Antichrist was Lars' 'fun' way of treating depression
Despite its controversial reputation, Antichrist is just a critique of a hip therapy -- or so the film's director told Evan Fanning
THE press notes for Danish director Lars von Trier's latest film Antichrist contained a so-called "Director's Confession" which explained that the film was written as a form of therapy in the midst of a deep depression when "everything, no matter what, seemed unimportant, trivial."
Ever the difficult customer, von Trier now disputes the wording which says it is a confession by saying "some smart PR guy put this on. I wouldn't call it a confession. All the time I'm telling everybody how neurotic I am. That's not a confession, it's a comment."
What is clear is that it's appropriate that the notes for the media are some attempt at an explanation of the movie, as it has been the media's reaction to the film, since it was first screened earlier this year at the Cannes Film Festival, which has earned it arguably more column inches than any art house film in history.
Antichrist has been called "the sickest film ever made", "an abomination" and "easily one of the biggest debacles in Cannes film history". Von Trier himself has been labelled a misogynist.
Just last week the Daily Mail ran an article bemoaning the decision of the censors in the UK to pass the film with an 18-certificate. The article was headlined "What does it take for a film to get banned these days?" and Antichrist was said to plumb "new depths of sexual explicitness, excruciating violence and degradation". In true Daily Mail fashion, the journalist calling for the film to be banned, Christopher Hart, then confessed to not having actually seen it.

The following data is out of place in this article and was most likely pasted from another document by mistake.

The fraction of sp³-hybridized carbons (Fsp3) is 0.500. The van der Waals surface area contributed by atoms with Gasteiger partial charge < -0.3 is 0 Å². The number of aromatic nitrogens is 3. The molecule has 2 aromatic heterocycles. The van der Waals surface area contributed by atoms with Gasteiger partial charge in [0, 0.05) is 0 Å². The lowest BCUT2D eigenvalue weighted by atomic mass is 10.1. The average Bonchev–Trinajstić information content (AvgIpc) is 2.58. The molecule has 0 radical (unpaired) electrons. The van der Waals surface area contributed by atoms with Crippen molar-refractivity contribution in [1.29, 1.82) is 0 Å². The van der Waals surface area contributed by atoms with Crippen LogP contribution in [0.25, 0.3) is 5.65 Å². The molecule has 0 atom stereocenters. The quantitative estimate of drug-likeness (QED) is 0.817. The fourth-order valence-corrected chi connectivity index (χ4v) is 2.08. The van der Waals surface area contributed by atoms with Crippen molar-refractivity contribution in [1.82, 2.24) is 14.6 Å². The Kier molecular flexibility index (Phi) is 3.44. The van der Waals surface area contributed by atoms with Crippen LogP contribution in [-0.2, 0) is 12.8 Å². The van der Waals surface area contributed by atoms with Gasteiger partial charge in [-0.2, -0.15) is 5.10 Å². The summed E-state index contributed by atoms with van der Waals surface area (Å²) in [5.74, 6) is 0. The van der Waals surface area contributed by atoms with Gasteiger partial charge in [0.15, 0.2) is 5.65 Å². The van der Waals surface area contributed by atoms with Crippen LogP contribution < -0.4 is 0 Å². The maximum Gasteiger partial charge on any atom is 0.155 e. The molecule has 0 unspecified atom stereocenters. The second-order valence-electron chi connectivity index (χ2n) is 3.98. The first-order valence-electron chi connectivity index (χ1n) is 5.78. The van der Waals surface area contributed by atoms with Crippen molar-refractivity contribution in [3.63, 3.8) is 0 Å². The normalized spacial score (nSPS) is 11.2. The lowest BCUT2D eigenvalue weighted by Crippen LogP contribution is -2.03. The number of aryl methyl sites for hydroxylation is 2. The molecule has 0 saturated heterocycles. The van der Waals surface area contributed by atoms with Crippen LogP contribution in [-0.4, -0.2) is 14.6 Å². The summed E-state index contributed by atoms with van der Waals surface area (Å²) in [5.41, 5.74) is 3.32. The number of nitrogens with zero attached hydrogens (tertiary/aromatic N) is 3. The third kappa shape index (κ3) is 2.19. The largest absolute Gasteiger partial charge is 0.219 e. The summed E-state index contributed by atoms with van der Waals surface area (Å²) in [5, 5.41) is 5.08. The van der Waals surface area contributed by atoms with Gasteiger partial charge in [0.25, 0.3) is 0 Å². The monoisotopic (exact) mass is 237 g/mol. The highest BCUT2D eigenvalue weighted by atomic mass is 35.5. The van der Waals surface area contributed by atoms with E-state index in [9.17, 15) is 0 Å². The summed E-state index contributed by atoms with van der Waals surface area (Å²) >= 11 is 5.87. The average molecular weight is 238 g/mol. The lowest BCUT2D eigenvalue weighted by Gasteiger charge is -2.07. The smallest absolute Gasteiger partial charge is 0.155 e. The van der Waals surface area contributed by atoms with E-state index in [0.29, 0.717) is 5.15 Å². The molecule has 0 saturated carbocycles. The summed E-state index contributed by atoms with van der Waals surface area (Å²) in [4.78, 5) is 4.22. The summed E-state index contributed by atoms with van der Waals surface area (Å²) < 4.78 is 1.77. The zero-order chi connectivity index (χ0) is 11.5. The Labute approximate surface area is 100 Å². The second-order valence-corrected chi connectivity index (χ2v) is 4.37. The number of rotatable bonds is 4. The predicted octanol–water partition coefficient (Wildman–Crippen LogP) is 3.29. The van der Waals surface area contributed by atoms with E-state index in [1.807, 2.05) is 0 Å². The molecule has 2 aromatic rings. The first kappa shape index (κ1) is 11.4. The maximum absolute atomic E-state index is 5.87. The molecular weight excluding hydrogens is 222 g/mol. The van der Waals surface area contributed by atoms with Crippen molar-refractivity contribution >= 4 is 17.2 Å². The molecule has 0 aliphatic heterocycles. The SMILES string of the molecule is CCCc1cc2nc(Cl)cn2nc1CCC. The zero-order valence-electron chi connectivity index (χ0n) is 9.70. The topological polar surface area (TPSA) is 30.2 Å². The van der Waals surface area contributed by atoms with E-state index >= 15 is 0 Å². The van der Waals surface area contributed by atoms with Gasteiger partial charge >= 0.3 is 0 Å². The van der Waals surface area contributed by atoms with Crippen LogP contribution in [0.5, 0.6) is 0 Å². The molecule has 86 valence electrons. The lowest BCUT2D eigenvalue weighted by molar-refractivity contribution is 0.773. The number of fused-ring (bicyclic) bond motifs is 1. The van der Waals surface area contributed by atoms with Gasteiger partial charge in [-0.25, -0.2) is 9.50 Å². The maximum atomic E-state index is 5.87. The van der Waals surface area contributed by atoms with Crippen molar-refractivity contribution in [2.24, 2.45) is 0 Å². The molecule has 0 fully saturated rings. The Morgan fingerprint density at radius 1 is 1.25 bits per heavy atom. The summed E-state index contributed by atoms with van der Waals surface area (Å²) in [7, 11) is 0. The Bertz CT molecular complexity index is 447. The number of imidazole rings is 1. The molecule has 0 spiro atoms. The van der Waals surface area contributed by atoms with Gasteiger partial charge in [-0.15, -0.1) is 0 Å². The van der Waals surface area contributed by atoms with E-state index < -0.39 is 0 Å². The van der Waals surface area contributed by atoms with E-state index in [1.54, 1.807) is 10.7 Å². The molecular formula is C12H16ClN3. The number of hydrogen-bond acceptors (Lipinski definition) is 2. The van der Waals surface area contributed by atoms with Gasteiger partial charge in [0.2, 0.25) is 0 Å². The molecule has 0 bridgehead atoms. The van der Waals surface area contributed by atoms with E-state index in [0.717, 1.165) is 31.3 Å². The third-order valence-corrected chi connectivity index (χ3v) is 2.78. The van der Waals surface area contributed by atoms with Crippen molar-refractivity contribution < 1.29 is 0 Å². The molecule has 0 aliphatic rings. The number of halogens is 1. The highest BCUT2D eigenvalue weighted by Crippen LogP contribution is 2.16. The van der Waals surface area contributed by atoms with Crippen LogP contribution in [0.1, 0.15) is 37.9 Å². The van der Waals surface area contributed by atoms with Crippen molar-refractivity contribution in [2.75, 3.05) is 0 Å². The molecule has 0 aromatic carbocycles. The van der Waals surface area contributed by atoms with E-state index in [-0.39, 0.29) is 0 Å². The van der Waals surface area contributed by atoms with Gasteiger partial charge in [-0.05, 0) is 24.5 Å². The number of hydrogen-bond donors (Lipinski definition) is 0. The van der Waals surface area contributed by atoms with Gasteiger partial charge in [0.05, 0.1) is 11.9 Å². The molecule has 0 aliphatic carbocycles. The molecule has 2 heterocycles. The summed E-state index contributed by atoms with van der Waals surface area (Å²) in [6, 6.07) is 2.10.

Speaking at a question and answer session in London last week following a preview screening of the film, 53-year-old von Trier, who was appearing via a Skype link-up as his various anxieties prevent him from flying, seemed slightly bemused and unsettled by the furore surrounding the film.
But why is it creating such fuss? Antichrist is the story (in so far as there is any plot) of a couple known only as He and She, played by Willem Dafoe and Charlotte Gainsbourg, who, following the death of their young child, travel to a remote cabin in the midst of a forest known (not very subtly) as Eden. Here, Dafoe, a therapist, attempts to "cure" his partner of the intense grief she is experiencing which has led to borderline psychosis.
Most of what has earned the film its shocking headlines centres on graphic scenes of genital mutilation. These scenes, while headline grabbing, also do the film something of a disservice as they have largely drawn attention away from other sequences in which von Trier touches on, although never adequately explores, topics much more deserving of comment than the brutal art-porn.
It is, however, some of these more psychological excursions, exploring the nature of the relationship between man and woman, which have led to von Trier being labelled a woman-hater.
Listening to him speak, you get the impression that he enjoys some of the controversy he has notoriously provoked in the media with films such as The Idiots, Breaking the Waves and Dancer in the Dark, although the accusations of misogyny seem to rattle him slightly more than the rest.
"The film is more like an investigation into all the forbidden things," he explains. "My mother was a feminist and the head of the Danish feminist movement at one time, so all the different ideas [in the film] are forbidden dogmas about women. It's normal to go in and question your parents' ideas."